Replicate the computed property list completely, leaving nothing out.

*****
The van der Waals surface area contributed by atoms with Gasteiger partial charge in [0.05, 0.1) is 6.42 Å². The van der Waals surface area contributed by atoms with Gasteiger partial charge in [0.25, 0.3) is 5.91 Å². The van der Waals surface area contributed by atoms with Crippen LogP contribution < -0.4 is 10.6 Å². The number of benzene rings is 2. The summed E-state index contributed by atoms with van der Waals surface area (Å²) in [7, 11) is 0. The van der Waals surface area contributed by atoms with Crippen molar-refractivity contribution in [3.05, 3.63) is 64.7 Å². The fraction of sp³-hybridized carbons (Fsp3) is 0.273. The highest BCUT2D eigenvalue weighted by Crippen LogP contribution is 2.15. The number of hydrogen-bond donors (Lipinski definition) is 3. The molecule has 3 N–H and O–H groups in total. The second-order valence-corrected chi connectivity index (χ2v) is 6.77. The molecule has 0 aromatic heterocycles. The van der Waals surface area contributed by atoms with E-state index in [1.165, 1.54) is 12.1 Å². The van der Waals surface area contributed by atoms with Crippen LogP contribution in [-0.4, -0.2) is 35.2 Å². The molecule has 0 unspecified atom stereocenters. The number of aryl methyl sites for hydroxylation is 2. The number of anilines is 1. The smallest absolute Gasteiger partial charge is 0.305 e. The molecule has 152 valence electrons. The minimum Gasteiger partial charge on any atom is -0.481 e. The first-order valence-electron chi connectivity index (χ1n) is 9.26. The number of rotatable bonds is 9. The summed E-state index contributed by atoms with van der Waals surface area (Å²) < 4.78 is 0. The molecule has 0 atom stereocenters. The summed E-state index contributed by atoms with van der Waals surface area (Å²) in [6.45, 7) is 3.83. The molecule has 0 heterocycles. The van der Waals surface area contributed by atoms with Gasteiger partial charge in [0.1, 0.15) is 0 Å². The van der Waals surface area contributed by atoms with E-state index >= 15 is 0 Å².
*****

The van der Waals surface area contributed by atoms with Gasteiger partial charge in [0.05, 0.1) is 6.42 Å². The van der Waals surface area contributed by atoms with Gasteiger partial charge in [0.25, 0.3) is 5.91 Å². The van der Waals surface area contributed by atoms with Crippen LogP contribution < -0.4 is 10.6 Å². The number of benzene rings is 2. The summed E-state index contributed by atoms with van der Waals surface area (Å²) in [7, 11) is 0. The van der Waals surface area contributed by atoms with Crippen molar-refractivity contribution in [3.05, 3.63) is 64.7 Å². The fraction of sp³-hybridized carbons (Fsp3) is 0.273. The highest BCUT2D eigenvalue weighted by Crippen LogP contribution is 2.15. The number of hydrogen-bond donors (Lipinski definition) is 3. The molecule has 3 N–H and O–H groups in total. The second-order valence-corrected chi connectivity index (χ2v) is 6.77. The molecule has 0 aromatic heterocycles. The van der Waals surface area contributed by atoms with E-state index in [1.165, 1.54) is 12.1 Å². The van der Waals surface area contributed by atoms with Crippen LogP contribution in [-0.4, -0.2) is 35.2 Å². The molecule has 0 unspecified atom stereocenters. The number of aryl methyl sites for hydroxylation is 2. The number of anilines is 1. The smallest absolute Gasteiger partial charge is 0.305 e. The molecule has 152 valence electrons. The minimum Gasteiger partial charge on any atom is -0.481 e. The first-order valence-electron chi connectivity index (χ1n) is 9.26. The number of rotatable bonds is 9. The summed E-state index contributed by atoms with van der Waals surface area (Å²) < 4.78 is 0. The molecule has 0 atom stereocenters. The summed E-state index contributed by atoms with van der Waals surface area (Å²) in [6.45, 7) is 3.83. The molecule has 0 heterocycles. The van der Waals surface area contributed by atoms with Gasteiger partial charge in [0.1, 0.15) is 0 Å². The van der Waals surface area contributed by atoms with E-state index >= 15 is 0 Å².